So, my mini-run of summer festivals starts here. But why is it that two of them have the word ‘Sundae’ in the title? An accident of circumstances I guess. But maybe not. I can understand the first one – the Ben & Jerry’s sponsored ‘Sundae’ festival on Clapham Common on Saturday. After all, they are ice cream makers. And there really was as much ice cream as it was possible to eat, until you became sick and threw it all back up (I didn’t). The other similarly-titled festival is Summer Sundae in Leicester in a couple of weeks time. The name remains as a relic from the first festival, which was held on a Sunday back in 2001. Still, it was a rubbish name even then and now it’s obsolete too, since the festival has expended to a three-day affair. Someone should think up a better name, as it really is a great festival (this will be my fifth year) which deserves better. More on that in a fortnight or so.
Anyway, back to Saturday’s Sundae in SW4. Apart from the aforementioned free ice-cream, it was pretty much as you would expect a festival put on by ageing hippies Ben and Jerry to be. Fun for all the family – plenty to keep the kids occupied (animals, swings etc), lots of good environmental causes competing for your attention, and a laidback vibe. The music was alright too.
We caught snatches of Roland Shanks and Liam Frost between eating lunch, talking to friends and checking out the site. The first were generic post-punk, and the latter was generic singer-songwriter fayre. Neither essential, but probably OK to eat ice-cream to for half and hour.
The first (and really only) band I was really excited about was The Pipettes. I’ve said enough about them on this blog already, so no need to add any more. Suffice to say that they were great, and just about had the crowd pulling shapes and they strutted their stuff on stage.
Next up were Larrikin Love – the much touted new band from Twickenham. I was eager to see what all the fuss has been about. The answer? Not much really. OK, they make a generally agreeable racket, and have an energetic frontman in Edward Larrikin, but it was nothing unique and compelling enough to make me follow-up with either CD purchases or future gigs. In an attempt to make them sound more interesting (probably), some critics have dubbed them ‘gypsy punk’. Well, if that’s the case, then they’re the McFly to Gogol Bordello’s Clash.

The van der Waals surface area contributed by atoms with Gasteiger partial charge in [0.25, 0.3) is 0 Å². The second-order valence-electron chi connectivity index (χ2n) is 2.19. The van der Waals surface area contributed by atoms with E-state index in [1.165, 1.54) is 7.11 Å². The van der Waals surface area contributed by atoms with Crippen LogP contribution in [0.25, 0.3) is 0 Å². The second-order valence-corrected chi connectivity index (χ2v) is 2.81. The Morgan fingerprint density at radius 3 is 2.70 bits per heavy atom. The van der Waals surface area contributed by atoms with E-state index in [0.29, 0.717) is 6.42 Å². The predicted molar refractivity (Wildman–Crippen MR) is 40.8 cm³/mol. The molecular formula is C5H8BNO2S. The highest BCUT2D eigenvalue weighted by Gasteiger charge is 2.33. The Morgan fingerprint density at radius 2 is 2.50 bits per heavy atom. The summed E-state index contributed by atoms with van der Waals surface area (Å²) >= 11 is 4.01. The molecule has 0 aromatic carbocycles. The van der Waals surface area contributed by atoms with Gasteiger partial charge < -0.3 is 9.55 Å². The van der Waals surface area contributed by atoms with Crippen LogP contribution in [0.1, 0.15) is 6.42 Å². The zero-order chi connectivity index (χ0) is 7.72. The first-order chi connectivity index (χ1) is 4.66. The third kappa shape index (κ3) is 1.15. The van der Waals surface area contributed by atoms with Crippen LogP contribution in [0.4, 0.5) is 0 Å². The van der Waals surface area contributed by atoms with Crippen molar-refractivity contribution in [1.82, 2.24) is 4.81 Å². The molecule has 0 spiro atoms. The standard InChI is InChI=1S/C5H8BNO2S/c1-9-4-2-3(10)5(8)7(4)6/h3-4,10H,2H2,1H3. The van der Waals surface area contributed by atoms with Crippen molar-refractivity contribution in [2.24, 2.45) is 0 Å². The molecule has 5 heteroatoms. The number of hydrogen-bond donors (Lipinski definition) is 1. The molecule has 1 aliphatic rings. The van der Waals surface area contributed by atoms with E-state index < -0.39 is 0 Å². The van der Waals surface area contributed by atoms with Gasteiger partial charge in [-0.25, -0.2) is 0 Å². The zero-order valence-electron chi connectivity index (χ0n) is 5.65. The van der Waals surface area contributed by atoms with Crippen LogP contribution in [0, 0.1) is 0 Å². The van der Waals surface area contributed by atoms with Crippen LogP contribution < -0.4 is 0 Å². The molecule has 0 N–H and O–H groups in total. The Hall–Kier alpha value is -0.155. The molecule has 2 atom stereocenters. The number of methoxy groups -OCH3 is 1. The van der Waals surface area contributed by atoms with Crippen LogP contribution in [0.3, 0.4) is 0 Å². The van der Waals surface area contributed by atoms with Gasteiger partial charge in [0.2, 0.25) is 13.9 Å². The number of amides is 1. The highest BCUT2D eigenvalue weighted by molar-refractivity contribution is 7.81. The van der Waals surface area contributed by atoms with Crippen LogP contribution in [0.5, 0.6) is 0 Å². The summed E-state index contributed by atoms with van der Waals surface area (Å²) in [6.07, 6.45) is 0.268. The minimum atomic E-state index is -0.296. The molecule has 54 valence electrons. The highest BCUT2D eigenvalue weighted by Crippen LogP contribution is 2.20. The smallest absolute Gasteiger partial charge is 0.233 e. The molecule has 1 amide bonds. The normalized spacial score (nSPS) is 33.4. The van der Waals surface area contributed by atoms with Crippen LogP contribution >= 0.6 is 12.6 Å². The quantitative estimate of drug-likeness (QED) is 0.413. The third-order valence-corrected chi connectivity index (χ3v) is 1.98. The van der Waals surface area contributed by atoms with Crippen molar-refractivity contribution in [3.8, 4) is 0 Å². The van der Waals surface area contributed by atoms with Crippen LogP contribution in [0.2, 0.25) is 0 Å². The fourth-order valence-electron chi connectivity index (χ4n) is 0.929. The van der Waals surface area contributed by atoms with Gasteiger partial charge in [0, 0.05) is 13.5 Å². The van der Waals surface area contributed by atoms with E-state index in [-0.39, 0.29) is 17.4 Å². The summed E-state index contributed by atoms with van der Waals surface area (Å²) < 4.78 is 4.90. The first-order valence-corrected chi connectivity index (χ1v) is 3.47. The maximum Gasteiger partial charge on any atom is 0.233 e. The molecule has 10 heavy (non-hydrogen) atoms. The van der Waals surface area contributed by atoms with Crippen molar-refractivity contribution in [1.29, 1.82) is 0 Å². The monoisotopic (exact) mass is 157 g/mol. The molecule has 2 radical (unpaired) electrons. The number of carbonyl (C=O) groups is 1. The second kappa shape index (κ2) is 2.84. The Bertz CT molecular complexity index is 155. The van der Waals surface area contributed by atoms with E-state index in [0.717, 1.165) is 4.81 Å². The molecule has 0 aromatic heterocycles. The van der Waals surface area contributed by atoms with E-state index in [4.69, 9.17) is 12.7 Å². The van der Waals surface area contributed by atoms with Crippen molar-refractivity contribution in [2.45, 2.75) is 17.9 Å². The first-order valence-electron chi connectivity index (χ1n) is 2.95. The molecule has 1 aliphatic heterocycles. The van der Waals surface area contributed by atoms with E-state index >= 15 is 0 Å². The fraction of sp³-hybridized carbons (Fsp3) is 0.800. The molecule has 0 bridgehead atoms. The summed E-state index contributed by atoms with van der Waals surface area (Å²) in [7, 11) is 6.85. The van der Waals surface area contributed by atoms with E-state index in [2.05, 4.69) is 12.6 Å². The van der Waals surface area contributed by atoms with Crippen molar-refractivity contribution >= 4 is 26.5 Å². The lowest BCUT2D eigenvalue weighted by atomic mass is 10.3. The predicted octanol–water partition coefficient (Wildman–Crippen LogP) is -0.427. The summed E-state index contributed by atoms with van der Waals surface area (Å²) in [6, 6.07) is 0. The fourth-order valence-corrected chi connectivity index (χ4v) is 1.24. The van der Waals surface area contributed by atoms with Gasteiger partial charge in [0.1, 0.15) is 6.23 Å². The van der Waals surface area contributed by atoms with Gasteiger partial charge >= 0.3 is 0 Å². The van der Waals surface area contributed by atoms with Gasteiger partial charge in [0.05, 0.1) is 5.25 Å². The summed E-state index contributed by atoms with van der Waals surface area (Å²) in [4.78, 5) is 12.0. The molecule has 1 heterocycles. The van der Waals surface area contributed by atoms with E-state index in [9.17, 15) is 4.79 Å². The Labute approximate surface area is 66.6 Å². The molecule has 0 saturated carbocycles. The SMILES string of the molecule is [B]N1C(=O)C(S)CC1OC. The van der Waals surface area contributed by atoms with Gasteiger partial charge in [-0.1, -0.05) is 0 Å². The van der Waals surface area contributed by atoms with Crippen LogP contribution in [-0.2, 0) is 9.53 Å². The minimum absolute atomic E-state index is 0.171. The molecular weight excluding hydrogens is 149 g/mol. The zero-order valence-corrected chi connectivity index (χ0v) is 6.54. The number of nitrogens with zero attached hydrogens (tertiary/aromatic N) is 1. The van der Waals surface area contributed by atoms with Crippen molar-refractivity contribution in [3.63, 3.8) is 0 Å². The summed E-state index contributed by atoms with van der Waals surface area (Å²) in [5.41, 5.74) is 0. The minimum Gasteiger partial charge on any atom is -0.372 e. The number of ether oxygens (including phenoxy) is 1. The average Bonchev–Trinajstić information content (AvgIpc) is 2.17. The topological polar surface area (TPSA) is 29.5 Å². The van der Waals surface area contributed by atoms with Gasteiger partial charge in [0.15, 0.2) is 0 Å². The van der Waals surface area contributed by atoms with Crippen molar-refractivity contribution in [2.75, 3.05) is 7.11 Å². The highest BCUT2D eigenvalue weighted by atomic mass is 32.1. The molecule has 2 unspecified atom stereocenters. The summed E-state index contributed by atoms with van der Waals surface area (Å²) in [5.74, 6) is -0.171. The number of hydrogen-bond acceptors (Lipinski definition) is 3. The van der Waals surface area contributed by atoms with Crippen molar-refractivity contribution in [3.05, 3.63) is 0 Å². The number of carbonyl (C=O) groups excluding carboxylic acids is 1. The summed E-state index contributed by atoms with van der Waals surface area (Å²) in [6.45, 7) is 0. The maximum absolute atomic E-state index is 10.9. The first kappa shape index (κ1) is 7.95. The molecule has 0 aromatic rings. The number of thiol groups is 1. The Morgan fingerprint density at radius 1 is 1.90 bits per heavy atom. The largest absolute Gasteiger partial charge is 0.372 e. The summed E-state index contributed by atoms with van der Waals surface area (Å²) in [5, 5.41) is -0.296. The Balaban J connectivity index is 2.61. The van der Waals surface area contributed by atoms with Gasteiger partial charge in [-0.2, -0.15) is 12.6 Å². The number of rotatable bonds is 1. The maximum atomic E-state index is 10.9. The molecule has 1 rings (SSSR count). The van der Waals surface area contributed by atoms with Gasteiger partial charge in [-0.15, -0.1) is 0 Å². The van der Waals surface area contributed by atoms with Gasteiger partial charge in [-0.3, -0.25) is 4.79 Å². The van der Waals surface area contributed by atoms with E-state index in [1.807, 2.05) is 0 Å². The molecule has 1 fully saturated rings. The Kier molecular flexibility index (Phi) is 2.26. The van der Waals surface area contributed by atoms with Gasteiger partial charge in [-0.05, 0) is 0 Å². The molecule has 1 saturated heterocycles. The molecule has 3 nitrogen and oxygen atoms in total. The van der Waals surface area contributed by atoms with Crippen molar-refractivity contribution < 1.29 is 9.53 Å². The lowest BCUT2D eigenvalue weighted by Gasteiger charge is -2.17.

Download: Larrikin Love – Downing Street Kindling
I’ve never really had the inclination to venture into Echo and the Bunnymen’s back catalogue, despite always quite liking the little I’ve heard. In fact I didn’t even realise the legendary indie band were a going concern, so an opportunity to see them was welcome. The older fans made a lot of noise at the intros I didn’t recognise, and Ian McCulloch cut his typical statuesque figure in his trademark dark glasses. He must have been feeling far from home in south London though, when he asked if there were any Scousers in the audience. Apart from the emergence of an double necked guitar, it was all fine. But I’m still not hugely tempted by the back catalogue.
Download: Echo and the Bunnymen – Killing Moon
Download: Echo and the Bunnymen – The Cutter
Headlining was Badly Drawn Boy, making a return after a two-year absence from the music scene. In that time he’s departed from his old label XL, signed for EMI and cut a new album. He apologised in advance for being under-rehearsed, and sure enough, three songs in, he had to restart a song. But no-one really minded. It’s not like he’s got a reputation as a virtuoso or anything. He started with new single Born in the UK, which is apparently his take on Springsteen’s Born in the USA, and namechecks Thatcher and the Falklands War among other things. It sounded quite good. He did another decent-sounding newie, but by the time he got around to Silent Sigh we had to leave to travel across town to see Gotan Project at Shepherd’s Bush Empire. More on that later…